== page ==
It's interesting to note at this point, that Miguel (Nat's Ximian cohort) spends most of his time porting C# and .NET to Linux. I think it's safe to say that a programming language and virtual machine infrastructure are developer-centric. So if Microsoft is making such a mistake here, why is Ximian spending so much time playing catch-up?

Hypocrisy aside, these technologies will have tangible benefits to users, because developers will be able to create more interesting and powerful applications on top of them.

5. Nat touts low-tech scripting languages and derides Longhorn features as "erudite fluff":
The web has taught people that low-tech stuff can be really productive. Lots of people are using PHP, Perl and Python in areas you wouldn't expect. These are real, salt-of-the-earth tools. By contrast Avalon and some of Microsoft's other recent efforts at programming environment design look like out-of-touch erudite fluff, with a rank odor of cubicleware evident from miles away.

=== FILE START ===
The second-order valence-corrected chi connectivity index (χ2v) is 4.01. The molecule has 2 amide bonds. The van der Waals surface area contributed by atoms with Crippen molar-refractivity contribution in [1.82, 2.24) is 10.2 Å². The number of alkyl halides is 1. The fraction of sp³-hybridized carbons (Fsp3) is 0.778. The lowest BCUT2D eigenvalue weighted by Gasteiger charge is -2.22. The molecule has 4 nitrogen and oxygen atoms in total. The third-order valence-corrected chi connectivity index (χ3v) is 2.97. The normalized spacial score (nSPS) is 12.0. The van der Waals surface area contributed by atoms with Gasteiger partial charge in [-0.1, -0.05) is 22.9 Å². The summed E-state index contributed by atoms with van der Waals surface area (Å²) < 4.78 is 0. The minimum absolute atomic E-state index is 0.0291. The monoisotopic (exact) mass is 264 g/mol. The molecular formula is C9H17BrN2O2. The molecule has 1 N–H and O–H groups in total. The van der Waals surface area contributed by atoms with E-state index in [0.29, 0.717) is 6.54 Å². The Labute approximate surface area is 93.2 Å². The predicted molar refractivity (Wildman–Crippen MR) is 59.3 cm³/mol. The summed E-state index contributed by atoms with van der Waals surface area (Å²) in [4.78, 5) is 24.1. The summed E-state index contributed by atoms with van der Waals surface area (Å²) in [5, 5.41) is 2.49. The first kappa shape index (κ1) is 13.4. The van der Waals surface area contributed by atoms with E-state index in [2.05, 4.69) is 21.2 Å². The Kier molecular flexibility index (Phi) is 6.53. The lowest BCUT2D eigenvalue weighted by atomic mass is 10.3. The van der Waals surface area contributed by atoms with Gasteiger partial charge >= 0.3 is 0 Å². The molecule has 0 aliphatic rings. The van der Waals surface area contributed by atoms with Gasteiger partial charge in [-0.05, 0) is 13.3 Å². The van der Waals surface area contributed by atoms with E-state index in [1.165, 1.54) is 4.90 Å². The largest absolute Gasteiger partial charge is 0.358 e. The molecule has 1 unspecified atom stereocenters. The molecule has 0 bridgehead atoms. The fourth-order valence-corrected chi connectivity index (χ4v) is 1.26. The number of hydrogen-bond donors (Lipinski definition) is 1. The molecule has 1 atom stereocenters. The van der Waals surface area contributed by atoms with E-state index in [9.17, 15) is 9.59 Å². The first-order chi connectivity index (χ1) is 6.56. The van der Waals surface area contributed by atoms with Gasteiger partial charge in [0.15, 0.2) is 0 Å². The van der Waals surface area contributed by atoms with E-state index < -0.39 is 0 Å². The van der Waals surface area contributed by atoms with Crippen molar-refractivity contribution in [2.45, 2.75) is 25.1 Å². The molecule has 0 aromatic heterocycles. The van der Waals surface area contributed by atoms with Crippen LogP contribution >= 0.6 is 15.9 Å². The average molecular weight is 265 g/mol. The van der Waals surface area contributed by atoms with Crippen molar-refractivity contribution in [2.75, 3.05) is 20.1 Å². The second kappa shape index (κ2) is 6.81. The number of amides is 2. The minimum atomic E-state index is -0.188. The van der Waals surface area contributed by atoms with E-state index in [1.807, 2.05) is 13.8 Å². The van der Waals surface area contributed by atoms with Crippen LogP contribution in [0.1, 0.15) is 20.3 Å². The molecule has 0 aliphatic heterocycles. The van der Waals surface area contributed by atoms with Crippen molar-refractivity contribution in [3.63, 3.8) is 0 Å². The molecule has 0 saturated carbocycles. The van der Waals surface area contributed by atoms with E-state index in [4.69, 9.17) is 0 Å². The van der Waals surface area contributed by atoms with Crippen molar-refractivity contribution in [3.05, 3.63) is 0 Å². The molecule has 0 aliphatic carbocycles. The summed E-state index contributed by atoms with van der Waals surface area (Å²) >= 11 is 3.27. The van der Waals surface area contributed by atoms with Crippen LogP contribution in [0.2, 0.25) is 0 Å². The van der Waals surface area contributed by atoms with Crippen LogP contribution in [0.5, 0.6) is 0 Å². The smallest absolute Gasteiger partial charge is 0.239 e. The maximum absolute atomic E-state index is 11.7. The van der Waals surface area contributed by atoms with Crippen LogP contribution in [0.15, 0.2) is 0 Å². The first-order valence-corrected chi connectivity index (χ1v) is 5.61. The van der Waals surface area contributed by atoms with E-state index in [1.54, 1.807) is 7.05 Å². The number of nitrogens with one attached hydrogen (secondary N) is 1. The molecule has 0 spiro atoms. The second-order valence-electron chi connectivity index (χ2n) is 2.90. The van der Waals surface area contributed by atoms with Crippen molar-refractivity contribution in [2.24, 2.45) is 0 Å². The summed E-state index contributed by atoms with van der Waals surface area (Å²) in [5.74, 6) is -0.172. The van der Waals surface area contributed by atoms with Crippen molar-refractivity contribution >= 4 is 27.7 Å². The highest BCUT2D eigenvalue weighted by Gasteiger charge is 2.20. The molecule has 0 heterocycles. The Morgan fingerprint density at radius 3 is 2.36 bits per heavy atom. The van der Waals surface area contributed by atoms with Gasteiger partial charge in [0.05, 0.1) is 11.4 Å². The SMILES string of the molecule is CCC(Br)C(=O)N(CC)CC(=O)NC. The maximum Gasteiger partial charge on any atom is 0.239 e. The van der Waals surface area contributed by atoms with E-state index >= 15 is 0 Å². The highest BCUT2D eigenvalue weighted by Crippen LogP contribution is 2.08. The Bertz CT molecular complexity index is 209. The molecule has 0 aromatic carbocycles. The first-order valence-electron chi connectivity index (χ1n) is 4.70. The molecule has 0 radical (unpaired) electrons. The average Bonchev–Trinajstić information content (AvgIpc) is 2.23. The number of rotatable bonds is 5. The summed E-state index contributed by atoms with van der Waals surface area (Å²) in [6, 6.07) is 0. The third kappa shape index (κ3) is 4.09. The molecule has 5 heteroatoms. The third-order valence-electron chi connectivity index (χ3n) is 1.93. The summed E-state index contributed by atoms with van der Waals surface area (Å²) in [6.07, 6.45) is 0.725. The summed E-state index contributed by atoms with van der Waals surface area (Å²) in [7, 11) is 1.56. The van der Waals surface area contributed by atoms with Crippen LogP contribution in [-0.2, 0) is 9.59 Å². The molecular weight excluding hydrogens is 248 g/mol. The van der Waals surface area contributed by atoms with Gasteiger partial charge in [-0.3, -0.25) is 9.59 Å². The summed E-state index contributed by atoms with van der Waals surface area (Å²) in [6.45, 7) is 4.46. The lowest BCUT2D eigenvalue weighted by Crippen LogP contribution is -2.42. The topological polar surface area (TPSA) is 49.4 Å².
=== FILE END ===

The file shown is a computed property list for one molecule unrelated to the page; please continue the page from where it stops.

He even cites a reference for this, Miguel's blog. Nat is quite right that people are using high level scripting languages in lots of places you wouldn't expect. That's part of the reason you have to upgrade your hardware every couple of years. I wonder if by "other recent efforts at programming environment design" Nat means .NET, which he and Miguel are currently porting to Linux.

Maybe Nat is just more comfortable with VB and PHP, I don't really know. Maybe issues like memory management really are too hard for the open source community to deal with. Honestly, I thought these guys were smarter than that.

6. Nat speculates that maybe there aren't fewer bright people interested in IT careers, maybe they're just not interested in working for Microsoft:
But indications are that for the world's most talented hackers, the bloom might be coming off the Microsoft rose. Gates keeps lamenting that talented people are losing interest in IT, and has recently been stumping for the field. But what if he's got a dark window on the IT world not because software is failing to attract bright developers, but because Microsoft is failing to attract bright developers?